WP Theme Creation Lesson #15: Sub-Template Files

Posted: November 6, 2010 in Wordpress
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To continue with where we left off, you’re going to create more sub-template files like yesterday’s header.php, sidebar.php, and footer.php files.

Now that the index.php file’s divided, it gets even easier.
Step 1
Before you do this step, look at the Sidebar, click on an Archives link. The resulting page doesn’t look different from your front page right?

  • Create a new file: archive.php
  • Copy and paste everything from index.php to archive.php
  • Save archive.php
  • In the archive.php file, change the_content to the_excerpt.
  • Save the archive.php file again.

By creating an archive.php file and changing it to make it different from index.php, you are customizing the appearance of archive pages.

Now, if you refresh your archive page, it will give you only excerpts, not the full posts.

Why would you want to do this? – to prevent Google from penalizing your blog for having duplicate content. If one of the archive pages and the front page display the same content, that’s duplicate content.

What if you have a private blog? Then, it’s not necessary to distinguish the archive pages from the front page. That’s not to say excerpts aren’t useful for private blogs.

Also – By default, your category pages will look for instructions on how to display content from the archive.php file. If you don’t have an archive.php file, category pages will look for index.php.

If you want the category pages to look different the front page and archive pages, create a category.php file and customize it.
Step 2

  • Create a new file: search.php
  • Copy and paste everything from archive.php to search.php
  • Save and you’re done.

Now, all search results will be returned as excerpts. Without the search.php template file, the search option looks to index.php on how to display search results.

(Optional) You can go back to lesson one to review the hierarchy.


Step 3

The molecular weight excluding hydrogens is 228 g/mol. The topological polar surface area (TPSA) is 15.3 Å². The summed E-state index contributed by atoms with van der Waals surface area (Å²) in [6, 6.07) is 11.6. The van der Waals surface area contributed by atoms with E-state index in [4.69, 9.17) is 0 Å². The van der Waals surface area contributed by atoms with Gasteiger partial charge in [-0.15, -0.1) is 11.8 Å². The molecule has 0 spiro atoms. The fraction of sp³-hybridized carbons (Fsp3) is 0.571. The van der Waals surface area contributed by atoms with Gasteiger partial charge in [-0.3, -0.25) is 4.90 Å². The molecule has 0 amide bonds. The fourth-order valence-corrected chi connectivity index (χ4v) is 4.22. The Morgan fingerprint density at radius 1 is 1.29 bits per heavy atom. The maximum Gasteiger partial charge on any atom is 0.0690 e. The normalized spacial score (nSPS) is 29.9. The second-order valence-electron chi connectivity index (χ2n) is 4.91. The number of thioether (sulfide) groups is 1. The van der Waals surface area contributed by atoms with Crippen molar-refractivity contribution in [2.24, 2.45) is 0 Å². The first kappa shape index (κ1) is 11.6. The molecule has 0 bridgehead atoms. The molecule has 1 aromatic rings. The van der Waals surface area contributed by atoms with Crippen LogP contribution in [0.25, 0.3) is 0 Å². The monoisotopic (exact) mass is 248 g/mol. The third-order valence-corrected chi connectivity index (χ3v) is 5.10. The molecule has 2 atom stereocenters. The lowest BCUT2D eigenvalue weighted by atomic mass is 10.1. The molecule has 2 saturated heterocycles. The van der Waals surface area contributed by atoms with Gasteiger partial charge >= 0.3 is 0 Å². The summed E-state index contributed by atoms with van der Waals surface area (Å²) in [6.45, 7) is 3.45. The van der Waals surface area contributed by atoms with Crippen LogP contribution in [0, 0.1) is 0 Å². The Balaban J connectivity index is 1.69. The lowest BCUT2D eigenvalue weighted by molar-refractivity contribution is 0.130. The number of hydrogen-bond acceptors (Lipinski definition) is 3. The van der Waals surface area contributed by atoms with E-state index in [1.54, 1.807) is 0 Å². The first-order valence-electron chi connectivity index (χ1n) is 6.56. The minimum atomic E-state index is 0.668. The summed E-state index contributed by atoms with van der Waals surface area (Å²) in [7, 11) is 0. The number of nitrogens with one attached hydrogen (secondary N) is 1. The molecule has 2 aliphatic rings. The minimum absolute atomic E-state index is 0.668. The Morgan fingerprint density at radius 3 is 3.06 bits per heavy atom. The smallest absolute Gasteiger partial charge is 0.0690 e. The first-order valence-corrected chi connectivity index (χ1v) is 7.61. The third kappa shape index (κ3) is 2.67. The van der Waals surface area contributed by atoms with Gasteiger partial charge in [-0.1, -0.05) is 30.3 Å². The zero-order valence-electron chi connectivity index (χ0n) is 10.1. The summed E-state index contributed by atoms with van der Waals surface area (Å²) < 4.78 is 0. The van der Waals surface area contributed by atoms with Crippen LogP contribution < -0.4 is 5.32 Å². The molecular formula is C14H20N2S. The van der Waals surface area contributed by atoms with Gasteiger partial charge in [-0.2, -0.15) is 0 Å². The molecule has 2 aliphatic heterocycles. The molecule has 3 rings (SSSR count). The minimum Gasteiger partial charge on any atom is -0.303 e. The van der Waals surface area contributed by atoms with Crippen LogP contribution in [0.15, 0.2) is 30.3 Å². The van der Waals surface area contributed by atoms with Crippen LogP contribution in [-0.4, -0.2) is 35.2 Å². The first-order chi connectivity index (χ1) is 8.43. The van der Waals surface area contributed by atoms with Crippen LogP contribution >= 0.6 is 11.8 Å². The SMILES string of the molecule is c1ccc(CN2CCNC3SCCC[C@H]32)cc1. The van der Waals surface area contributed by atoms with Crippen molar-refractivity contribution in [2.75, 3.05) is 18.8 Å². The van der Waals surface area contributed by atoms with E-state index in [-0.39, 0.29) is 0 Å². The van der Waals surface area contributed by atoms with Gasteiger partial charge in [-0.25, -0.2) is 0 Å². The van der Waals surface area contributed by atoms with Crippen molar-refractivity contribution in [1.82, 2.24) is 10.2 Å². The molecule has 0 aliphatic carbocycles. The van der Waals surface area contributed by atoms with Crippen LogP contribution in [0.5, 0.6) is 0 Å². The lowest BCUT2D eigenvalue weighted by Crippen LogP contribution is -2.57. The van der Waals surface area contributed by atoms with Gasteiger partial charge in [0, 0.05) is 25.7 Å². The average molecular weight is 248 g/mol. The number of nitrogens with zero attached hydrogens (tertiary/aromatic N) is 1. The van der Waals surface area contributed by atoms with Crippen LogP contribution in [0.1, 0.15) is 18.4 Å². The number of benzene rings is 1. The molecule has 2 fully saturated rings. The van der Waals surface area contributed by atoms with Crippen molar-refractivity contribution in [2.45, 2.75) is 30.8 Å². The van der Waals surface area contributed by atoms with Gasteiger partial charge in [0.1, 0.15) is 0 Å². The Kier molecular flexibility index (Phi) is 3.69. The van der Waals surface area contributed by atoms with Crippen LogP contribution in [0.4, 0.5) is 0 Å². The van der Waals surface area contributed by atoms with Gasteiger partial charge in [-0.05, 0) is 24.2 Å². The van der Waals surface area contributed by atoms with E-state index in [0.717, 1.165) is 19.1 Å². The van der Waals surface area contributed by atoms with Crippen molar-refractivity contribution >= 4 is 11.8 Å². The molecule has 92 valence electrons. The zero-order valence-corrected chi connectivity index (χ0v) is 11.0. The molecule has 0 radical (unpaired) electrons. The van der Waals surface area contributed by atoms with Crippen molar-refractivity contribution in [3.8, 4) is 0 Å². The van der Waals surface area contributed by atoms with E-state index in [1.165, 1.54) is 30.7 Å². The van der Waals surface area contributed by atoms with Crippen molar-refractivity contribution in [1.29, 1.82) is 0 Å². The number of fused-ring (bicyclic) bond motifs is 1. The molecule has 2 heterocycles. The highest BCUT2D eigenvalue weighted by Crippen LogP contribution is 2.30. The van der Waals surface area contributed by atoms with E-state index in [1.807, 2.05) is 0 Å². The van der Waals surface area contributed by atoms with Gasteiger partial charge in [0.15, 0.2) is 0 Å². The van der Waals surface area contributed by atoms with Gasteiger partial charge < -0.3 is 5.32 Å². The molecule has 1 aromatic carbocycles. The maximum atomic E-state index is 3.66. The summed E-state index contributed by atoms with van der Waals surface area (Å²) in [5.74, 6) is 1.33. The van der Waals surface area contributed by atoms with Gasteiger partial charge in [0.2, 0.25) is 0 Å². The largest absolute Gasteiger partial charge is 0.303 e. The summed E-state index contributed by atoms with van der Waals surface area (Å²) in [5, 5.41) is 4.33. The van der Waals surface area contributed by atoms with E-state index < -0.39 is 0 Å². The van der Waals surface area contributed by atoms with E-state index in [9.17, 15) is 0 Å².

• Create two new files: page.php and single.php
  • Copy and paste everything from index.php to page.php and single.php. (For now, page and single should be the same.)
  • Save page and single. Close index. Close single.

Step 4
There’s a difference between a Page and a page remember? The page.php template customizes the look of those special Pages.

First, in page.php, type the following codes under <?php the_content(); ?>:

<?php link_pages(‘<p><strong>Pages:</strong> ‘, ‘</p>’, ‘number’); ?>

and

<?php edit_post_link(‘Edit’, ‘<p>’, ‘</p>’); ?>

Second, remove the postmetadata codes from page.php. Here’s what you should have without postmetadata.

Third, remove the posts_nav_link() or navigation block from page.php.

What just happened?
The first line of codes was for displaying links to sub-pages.

For example, edit your About page. Follow my screenshot below for what to add.

This is useful for when you have to break down one REALLY long page into multiple pages.

For the second line of codes, it’s your administrator-only Edit link.

Your Pages don’t have categories attached to them and you usually don’t want to show a time stamp for them either so that’s why you removed the postmetadata. You also removed the posts_nav_link() codes because the Page pages don’t display Next page and Previous page links.

Save the page.php file and close it.
Step 5
Clicking on a post title to read the rest of an entry takes you to the single post view. single.php template handles the appearance of the single post view.

In single.php, type this under <?php the_content() ?>:

<?php link_pages(‘<p><strong>Pages:</strong> ‘, ‘</p>’, ‘number’); ?>

Yes, that is the same line of codes for sub-page links. Did you know you can also break down posts into multiple sub-posts?

Second, in the postmetadata area, remove the <?php comments_popup_link(); ?> function and the <br /> tag before it. Don’t remove the whole postmetadata.

You removed the comments link function because it doesn’t work on single post view so there’s no use in having it in the single.php file. Without the number of comments link, there’s only the invisible, administrator-only, Edit link, left after the BR tag. You don’t want to skip-a-line for an INVISIBLE link that only you can see right? That’s why you removed the BR tag.

Third, replace <?php posts_nav_link(); ?> with:

<?php previous_post_link(‘&laquo; %link’) ?> <?php next_post_link(‘ %link &raquo;’) ?>

On front, archive, category, and search pages, you use the posts_nav_link() function to call for Next page and Previous page links. For the single post view page, there’s no Next page or Previous page link. You use the previous_post_link() and next_post_link() functions to call for the previous and next post links.

Save the single.php file. Go to a single post view page to see the difference in the navigation area.

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Comments
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